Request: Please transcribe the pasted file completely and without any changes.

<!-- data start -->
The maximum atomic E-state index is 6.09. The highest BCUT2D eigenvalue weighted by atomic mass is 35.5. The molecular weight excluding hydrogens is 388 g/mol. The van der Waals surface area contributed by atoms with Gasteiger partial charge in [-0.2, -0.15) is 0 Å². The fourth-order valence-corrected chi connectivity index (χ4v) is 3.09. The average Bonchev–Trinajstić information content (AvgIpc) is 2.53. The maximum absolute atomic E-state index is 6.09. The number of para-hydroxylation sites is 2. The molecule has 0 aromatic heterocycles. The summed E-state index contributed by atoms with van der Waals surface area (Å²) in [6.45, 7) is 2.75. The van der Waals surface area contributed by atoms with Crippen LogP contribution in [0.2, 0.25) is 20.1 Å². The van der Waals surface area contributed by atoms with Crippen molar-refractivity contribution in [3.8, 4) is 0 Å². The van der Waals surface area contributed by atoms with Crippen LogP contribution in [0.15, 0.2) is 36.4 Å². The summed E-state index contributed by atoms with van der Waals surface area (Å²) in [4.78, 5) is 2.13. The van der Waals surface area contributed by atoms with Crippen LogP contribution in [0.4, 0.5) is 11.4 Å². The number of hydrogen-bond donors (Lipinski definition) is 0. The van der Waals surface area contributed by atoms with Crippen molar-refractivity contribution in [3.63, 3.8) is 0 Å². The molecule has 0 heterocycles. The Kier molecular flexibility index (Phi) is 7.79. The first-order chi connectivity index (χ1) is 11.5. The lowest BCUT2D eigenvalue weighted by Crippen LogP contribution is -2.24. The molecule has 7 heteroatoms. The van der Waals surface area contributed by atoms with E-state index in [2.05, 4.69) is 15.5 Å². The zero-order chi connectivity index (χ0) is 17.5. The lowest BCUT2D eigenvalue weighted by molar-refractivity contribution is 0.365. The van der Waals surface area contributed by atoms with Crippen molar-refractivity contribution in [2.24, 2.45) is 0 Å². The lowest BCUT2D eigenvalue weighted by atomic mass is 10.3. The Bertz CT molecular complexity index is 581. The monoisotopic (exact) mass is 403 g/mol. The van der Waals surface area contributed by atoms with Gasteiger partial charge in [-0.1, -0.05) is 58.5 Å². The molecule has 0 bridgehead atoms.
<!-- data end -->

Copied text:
The maximum atomic E-state index is 6.09. The highest BCUT2D eigenvalue weighted by atomic mass is 35.5. The molecular weight excluding hydrogens is 388 g/mol. The van der Waals surface area contributed by atoms with Gasteiger partial charge in [-0.2, -0.15) is 0 Å². The fourth-order valence-corrected chi connectivity index (χ4v) is 3.09. The average Bonchev–Trinajstić information content (AvgIpc) is 2.53. The maximum absolute atomic E-state index is 6.09. The number of para-hydroxylation sites is 2. The molecule has 0 aromatic heterocycles. The summed E-state index contributed by atoms with van der Waals surface area (Å²) in [6.45, 7) is 2.75. The van der Waals surface area contributed by atoms with Crippen LogP contribution in [0.2, 0.25) is 20.1 Å². The van der Waals surface area contributed by atoms with Crippen molar-refractivity contribution in [3.8, 4) is 0 Å². The van der Waals surface area contributed by atoms with Crippen LogP contribution in [0.15, 0.2) is 36.4 Å². The summed E-state index contributed by atoms with van der Waals surface area (Å²) in [4.78, 5) is 2.13. The van der Waals surface area contributed by atoms with Crippen LogP contribution in [0.4, 0.5) is 11.4 Å². The number of hydrogen-bond donors (Lipinski definition) is 0. The van der Waals surface area contributed by atoms with Crippen molar-refractivity contribution in [3.63, 3.8) is 0 Å². The molecule has 0 heterocycles. The Kier molecular flexibility index (Phi) is 7.79. The first-order chi connectivity index (χ1) is 11.5. The lowest BCUT2D eigenvalue weighted by Crippen LogP contribution is -2.24. The molecule has 7 heteroatoms. The van der Waals surface area contributed by atoms with E-state index in [2.05, 4.69) is 15.5 Å². The zero-order chi connectivity index (χ0) is 17.5. The lowest BCUT2D eigenvalue weighted by molar-refractivity contribution is 0.365. The van der Waals surface area contributed by atoms with Crippen molar-refractivity contribution in [2.24, 2.45) is 0 Å². The lowest BCUT2D eigenvalue weighted by atomic mass is 10.3. The Bertz CT molecular complexity index is 581. The monoisotopic (exact) mass is 403 g/mol. The van der Waals surface area contributed by atoms with Gasteiger partial charge in [-0.1, -0.05) is 58.5 Å². The molecule has 0 bridgehead atoms.